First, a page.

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Garfield County wants more analysis of BLM oil and gas plan

GLENWOOD SPRINGS, Colorado – Garfield County commissioners want more analysis of potential socio-economic impacts related to a draft U.S. Bureau of Land Management decision that will guide future oil and gas development on BLM lands in the far northwest part of the county.

The Garfield Board of County Commissioners on Monday agreed to forward a letter to officials with the BLM’s White River Field Office, based in Meeker, requesting that the management plan be reworked to include more current data.

The draft plan for the White River Field Office resource area mostly affects Rio Blanco County, but also covers some parts of Garfield County north of Rifle and northwest of Parachute. Public comments on the plan are due by Jan. 28.

According to Garfield County’s formal comment, the plan as written is based on outdated socio-economic data and air quality information, according to the letter drafted by Garfield County Oil and Gas Liaison Kirby Wynn.

“The economic analysis used for this study was finished at the end of 2008, just when things were changing,” Wynn said during the regular Monday BOCC meeting. Drilling activity has dropped off significantly since then.

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As a result, the population, drilling activity, labor and revenue projections used in the plan are flawed, he said.

“Population and employment estimates and projections … do not account for the episodic nature of energy extraction activities,” the county’s letter states. “Industry employment and associated population increases/decreases are known to fluctuate broadly and cyclically rather than follow a straight line growth trajectory.”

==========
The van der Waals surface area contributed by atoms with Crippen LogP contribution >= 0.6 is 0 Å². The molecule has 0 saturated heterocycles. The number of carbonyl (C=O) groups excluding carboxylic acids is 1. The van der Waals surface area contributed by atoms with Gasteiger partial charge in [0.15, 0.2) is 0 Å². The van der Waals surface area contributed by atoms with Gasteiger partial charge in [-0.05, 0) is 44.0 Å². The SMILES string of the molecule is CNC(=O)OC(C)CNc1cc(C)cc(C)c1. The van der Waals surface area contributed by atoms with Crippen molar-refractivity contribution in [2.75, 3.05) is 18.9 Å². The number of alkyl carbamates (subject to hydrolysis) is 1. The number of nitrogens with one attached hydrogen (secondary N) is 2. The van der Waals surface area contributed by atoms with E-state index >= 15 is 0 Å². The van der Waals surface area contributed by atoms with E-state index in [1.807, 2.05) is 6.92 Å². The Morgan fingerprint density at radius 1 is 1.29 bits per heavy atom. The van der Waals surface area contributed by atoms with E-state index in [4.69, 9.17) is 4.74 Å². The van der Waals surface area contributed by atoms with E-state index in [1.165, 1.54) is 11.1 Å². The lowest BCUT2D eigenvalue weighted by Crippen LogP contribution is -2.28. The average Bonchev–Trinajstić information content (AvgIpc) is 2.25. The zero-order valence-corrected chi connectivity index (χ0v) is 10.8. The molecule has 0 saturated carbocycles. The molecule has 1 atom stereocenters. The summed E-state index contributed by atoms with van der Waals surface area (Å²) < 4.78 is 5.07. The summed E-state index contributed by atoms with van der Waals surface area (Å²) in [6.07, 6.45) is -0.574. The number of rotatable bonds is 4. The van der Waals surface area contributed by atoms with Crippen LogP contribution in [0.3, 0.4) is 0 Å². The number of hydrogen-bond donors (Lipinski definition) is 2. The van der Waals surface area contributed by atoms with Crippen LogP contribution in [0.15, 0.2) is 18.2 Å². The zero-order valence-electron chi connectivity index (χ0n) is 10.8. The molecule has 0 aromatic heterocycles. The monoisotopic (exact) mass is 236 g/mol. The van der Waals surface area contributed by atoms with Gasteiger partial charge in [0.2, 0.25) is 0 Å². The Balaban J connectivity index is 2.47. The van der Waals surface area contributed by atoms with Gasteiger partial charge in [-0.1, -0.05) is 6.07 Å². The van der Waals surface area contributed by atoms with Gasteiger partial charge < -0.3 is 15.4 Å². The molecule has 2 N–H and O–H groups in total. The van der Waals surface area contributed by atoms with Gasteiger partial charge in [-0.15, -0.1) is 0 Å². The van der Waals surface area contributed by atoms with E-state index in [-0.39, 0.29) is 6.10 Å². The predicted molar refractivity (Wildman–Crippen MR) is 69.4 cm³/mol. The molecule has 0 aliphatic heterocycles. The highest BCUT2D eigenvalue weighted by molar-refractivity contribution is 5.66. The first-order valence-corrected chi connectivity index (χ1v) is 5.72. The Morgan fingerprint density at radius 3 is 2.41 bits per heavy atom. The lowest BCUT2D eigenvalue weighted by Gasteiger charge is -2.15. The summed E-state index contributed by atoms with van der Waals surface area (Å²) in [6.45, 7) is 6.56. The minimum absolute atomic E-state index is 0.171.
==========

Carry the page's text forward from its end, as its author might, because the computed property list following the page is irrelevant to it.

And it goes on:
Wynn said the draft management plan suggests that growth in oil and gas activity in the region will continue to increase through 2030.

To the contrary, activity has fallen off significantly over the past four years, and will likely continue to fluctuate in the future, he said.

“At this unrealistic growth projection, impacts including demand for labor, public facilities and services and housing are likely vastly overstated,” the county’s letter continues.

Each of the BLM field offices in Colorado where oil and gas leasing takes place have been reviewing their management plans.

The Colorado River Valley Field Office, based in Silt, recently completed its new management plan as well. Garfield County expressed similar concerns regarding socio-economic impacts in that and other recent federal land management reviews.

“They are projecting no downturn whatsoever,” Commission Chairman John Martin said, adding that technology related to drilling techniques, as well as advances in air and water quality monitoring, are not reflected in the new management plan.

“We need to amplify that there have been changes, and the federal government has not kept up,” Martin said.

The county’s letter also questions whether the rights of existing lease holders are adequately preserved in the new plan.

“Garfield County is very concerned that existing leases be respected, and requests that the BLM clearly express that existing leases and future permits … are exempt” from the new leasing rules, the county’s letter states.

According to the BLM, a majority of the acreage within the White River Field Office area is already leased for oil and gas development. The new plan proposes mitigation measures that could apply to lease holders. These include an incentive-based approach that recognizes valid existing leases while minimizing impacts to wildlife and other sensitive resources.

jstroud@postindependent.com


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